How the rule of law has been dismantled
Two years ago this week Turkey woke up to the gravest graft probe in the history of the Republic of Turkey that involved members of government, their family members, top businessmen and public officials.
The evidence appeared to be quite strong, but the allegations were never brought before the court because the Justice and Development Party (AKP) government did everything possible to cover up the probe, arguing that there was no corruption and that it was a plot by Hizmet, the social movement inspired by Islamic scholar Fethullah Gülen, to topple the government. Members of the judiciary and the police who conducted the probe were at once removed from their posts; some were arrested and dismissed from their profession.
The AKP government, in its all-out effort to cover up the probe, has since gone on to adopt administrative and legislative measures that reverse the reforms passed for fulfilling the European Union membership criteria. It has taken advantage of the cover-up efforts to dismantle the rule of law and to suppress the freedom of the press. In today's Turkey, a member of the Council of Europe and NATO, and a candidate negotiating membership in the EU, no one is secured a fair trial and access to sound information. The accession process to the EU has become a hoax.
The defendants in the cases against the Sledgehammer and Ergenekon military coup attempts, aimed at toppling the AKP government in its initial years in power, claimed they had done nothing wrong, that the evidence against them was fabricated by prosecutors and police affiliated with Hizmet plotting against the armed forces. The AKP government immediately took advantage of the same claim, arguing that the probe was nothing but a plot to overthrow the elected government. A political alliance between the government and its former pro-military opponents was soon formed, and legislation was passed to establish courts designed to not provide fair trials but to detain and convict government opponents. The prosecutors began filing cases to blame nearly all of the crime and murder committed in the country on the Hizmet movement.
The witch hunt led against Hizmet that violates the principle of individual responsibility, a basic principle of the rule of law, began with the concepts of fighting against “a parallel state” and “illegal structures in legal appearance” that have no place in criminal law, and eventually led to the designation of the Hizmet movement as “an armed terrorist organization.” President Recep Tayyip Erdoğan, who is under a constitutional oath to remain impartial, does not refrain from assuming full responsibility for the witch hunt conducted against Hizmet. He has recently gone as far as claiming that Hizmet has committed the crime of “betraying Tayyip Erdoğan.”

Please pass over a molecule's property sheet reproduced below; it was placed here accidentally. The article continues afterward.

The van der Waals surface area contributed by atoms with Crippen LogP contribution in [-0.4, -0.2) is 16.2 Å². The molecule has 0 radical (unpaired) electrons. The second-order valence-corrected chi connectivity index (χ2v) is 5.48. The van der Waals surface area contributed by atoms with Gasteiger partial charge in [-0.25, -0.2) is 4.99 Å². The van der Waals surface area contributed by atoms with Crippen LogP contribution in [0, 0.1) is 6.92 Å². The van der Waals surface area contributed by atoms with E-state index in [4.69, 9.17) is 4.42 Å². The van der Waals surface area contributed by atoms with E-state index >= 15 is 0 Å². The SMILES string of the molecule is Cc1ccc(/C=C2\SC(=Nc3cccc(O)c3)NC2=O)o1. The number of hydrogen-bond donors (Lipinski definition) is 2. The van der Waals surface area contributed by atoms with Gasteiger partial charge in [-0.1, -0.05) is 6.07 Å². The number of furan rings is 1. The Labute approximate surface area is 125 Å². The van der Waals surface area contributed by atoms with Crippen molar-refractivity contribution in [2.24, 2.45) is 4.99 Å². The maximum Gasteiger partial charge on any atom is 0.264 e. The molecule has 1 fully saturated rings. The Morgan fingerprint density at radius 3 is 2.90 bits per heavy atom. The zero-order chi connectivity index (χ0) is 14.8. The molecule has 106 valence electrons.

The graft probe that went public two years ago is certainly a milestone in Turkish history and marks the beginning of the end of the rule of law in the country. It is no longer possible to talk about a functioning democracy in Turkey. Can it be expected that corruption allegations will one day be brought before the court? On Jan. 6, the cases against some of the public prosecutors and security officials who conducted the graft probe and are now accused of plotting to overthrow the government will begin. The defendants may put before the court evidence that will shed light on the gravity of the corruption allegations. Leader of the main opposition Republican People's Party (CHP) Kemal Kılıçdaroğlu says they will never retreat from bringing before the court the grave allegations of corruption. This cannot, however, be expected to happen before the AKP's power comes to an end and the rule of law returns.
The most ironic, incredible and bitter aspect of what the country has witnessed in the last two years is this: While almost the entire world is mobilizing against the violent and atrocious interpretations of Islam represented by the Islamic State in Iraq and the Levant (ISIL) and the like, Turkey's government has declared war on Hizmet, a social movement that represents an understanding of Islam that is the exact opposite of ISIL's, one that condemns violence and calls for democracy, secularism as well as freedom of religion for all, and respect for diversity.
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